Today was our 6th full day in Istanbul and I haven’t had a chance to write since day 2. We’ve been seeing and doing so much during the day, and so tired at night – there’s not a lot of down time. I know some people go to a city like this for just 2-3 days, but I really enjoy being here longer. It gives me a chance to get to know the city better and see different parts of town – not just the touristy areas. Still, I want to make use of every minute here, exploring until I’m exhausted, then back out after a rest.
Since Tuesday, when we did our food tour and visited the Grand Bazaar, we’ve been all over Istanbul:
Hagia Sophia (pronounced Aya Sophia) – first a church, then a mosque, now a museum. Reminded me of the great churches of Italy. Tons of tourists.
Galata Bridge – hundreds of fishermen on the top level, dozens of restaurants on the lower level. The bridge connects the Old and New cities. Need to go back to try the fresh caught fish from the boats at the Old City side.
Istiklal Street in the New City – big major shopping street. Reminded me of the main shopping streets in Budapest and Amsterdam – very wide street, wide sidewalks, big commercial stores. Except that there are very few major brands here – I think we saw Gap, Nike, and a couple others. Most of the styles here seem to be stuck around 1990. Lots of acid washed jeans. We had lunch at a local lunch spot where workers go. Thanks to Google Translate we were able to figure out what to order. Everything was so so good.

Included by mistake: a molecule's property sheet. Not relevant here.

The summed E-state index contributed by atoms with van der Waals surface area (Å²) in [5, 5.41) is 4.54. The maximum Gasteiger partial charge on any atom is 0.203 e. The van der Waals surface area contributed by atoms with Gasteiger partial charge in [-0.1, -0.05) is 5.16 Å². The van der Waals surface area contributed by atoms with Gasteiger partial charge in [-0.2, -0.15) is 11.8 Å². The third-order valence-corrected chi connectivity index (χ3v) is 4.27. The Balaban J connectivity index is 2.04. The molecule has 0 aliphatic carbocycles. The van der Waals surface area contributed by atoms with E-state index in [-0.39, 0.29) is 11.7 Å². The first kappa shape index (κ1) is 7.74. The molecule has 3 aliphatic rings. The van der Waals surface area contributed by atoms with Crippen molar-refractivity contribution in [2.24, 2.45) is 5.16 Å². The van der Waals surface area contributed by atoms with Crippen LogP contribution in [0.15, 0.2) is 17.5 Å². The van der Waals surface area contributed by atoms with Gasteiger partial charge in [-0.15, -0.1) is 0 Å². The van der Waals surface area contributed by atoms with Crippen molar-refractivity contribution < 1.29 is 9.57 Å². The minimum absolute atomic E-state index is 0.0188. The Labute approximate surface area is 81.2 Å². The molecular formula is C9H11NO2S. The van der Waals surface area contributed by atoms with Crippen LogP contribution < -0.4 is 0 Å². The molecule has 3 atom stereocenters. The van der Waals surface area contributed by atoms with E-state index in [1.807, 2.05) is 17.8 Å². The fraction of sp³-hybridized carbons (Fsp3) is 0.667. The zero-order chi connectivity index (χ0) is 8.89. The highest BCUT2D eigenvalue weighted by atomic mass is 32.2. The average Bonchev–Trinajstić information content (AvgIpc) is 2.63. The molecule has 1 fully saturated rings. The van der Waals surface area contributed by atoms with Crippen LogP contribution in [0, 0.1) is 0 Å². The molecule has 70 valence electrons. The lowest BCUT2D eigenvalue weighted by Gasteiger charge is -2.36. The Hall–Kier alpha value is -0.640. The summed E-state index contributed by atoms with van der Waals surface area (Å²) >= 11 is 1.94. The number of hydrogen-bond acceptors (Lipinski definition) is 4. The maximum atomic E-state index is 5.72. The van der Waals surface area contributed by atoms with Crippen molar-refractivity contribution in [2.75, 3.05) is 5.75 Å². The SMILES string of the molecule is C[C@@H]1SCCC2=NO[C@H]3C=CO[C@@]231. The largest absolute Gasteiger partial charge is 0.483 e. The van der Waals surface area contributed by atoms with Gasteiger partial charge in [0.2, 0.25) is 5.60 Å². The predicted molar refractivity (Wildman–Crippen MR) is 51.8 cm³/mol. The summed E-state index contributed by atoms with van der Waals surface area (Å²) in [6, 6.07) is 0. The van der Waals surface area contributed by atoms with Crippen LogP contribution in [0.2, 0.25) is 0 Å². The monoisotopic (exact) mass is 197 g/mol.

Kadikoy – Suburb on Asian side of Istanbul. I loved Kadikoy – there’s a neighborhood called Moda that felt like it could have been in NY. Boutiques, coffeeshops, skateboarders, hipsters with mustaches, etc. No one hocking me to buy perfume, jackets, jeans, etc.
We had lunch at Ciya (pronounced Chia) which is a famous restaurant with three locations on the same street. The food was amazing, especially the mezes (starters). There’s a little meze buffet, all vegetarian, with about 20 items to choose from. You pay by weight (they give you a ticket that is added to your check). Main courses are ordered at the table from the menu. The starters were olive salad, dolmas, eggplant in tomato sauce, stuffed eggplant, stuffed red peppers, some green cooked salads (kale? spinach?), some kind of grain like couscous, and more. So good.
Turkish Bath – we visited the Cemberlitas Hammam, just a few minutes from our hotel. For about $30 you get time to relax in the sauna (laying on hot marble), a scrub from a hammam (mine was strong and slow, Rachel’s was quick and hurried), and a rinse. It was a very interesting experience. I’m lucky the guy didn’t break my back when he was stretching me out.
Uskudar – a suburb on the Asian part of the city. Uskudar is rarely visited by tourists, and I really enjoyed walking around with almost no other tourists in sight. This also meant that all the shops and restaurants were geared towards locals, so there were no Turkish Delight shops, gift shops, etc.